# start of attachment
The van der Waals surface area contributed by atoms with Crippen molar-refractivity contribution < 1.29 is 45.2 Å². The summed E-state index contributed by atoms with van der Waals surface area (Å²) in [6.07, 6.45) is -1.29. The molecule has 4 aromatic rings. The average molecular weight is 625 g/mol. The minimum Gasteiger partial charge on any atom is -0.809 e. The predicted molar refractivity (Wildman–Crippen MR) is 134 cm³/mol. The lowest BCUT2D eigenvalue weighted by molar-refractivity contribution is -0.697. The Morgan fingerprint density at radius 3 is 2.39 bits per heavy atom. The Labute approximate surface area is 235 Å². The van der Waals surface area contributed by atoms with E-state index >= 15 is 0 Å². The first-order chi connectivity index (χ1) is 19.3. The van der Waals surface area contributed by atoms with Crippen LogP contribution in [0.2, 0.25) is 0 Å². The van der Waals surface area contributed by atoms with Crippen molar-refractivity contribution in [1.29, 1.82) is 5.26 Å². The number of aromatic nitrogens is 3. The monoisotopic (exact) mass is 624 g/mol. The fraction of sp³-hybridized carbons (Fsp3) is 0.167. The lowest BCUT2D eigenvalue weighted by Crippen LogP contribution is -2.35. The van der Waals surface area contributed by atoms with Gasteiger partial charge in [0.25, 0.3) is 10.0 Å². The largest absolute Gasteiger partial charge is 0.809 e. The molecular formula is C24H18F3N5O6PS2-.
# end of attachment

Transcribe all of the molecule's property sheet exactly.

The van der Waals surface area contributed by atoms with Crippen molar-refractivity contribution < 1.29 is 45.2 Å². The summed E-state index contributed by atoms with van der Waals surface area (Å²) in [6.07, 6.45) is -1.29. The molecule has 4 aromatic rings. The average molecular weight is 625 g/mol. The minimum Gasteiger partial charge on any atom is -0.809 e. The predicted molar refractivity (Wildman–Crippen MR) is 134 cm³/mol. The lowest BCUT2D eigenvalue weighted by molar-refractivity contribution is -0.697. The Morgan fingerprint density at radius 3 is 2.39 bits per heavy atom. The Labute approximate surface area is 235 Å². The van der Waals surface area contributed by atoms with E-state index >= 15 is 0 Å². The first-order chi connectivity index (χ1) is 19.3. The van der Waals surface area contributed by atoms with Crippen LogP contribution in [0.2, 0.25) is 0 Å². The van der Waals surface area contributed by atoms with Crippen molar-refractivity contribution in [1.29, 1.82) is 5.26 Å². The number of aromatic nitrogens is 3. The monoisotopic (exact) mass is 624 g/mol. The fraction of sp³-hybridized carbons (Fsp3) is 0.167. The lowest BCUT2D eigenvalue weighted by Crippen LogP contribution is -2.35. The van der Waals surface area contributed by atoms with Gasteiger partial charge in [0.25, 0.3) is 10.0 Å². The largest absolute Gasteiger partial charge is 0.809 e. The molecular formula is C24H18F3N5O6PS2-.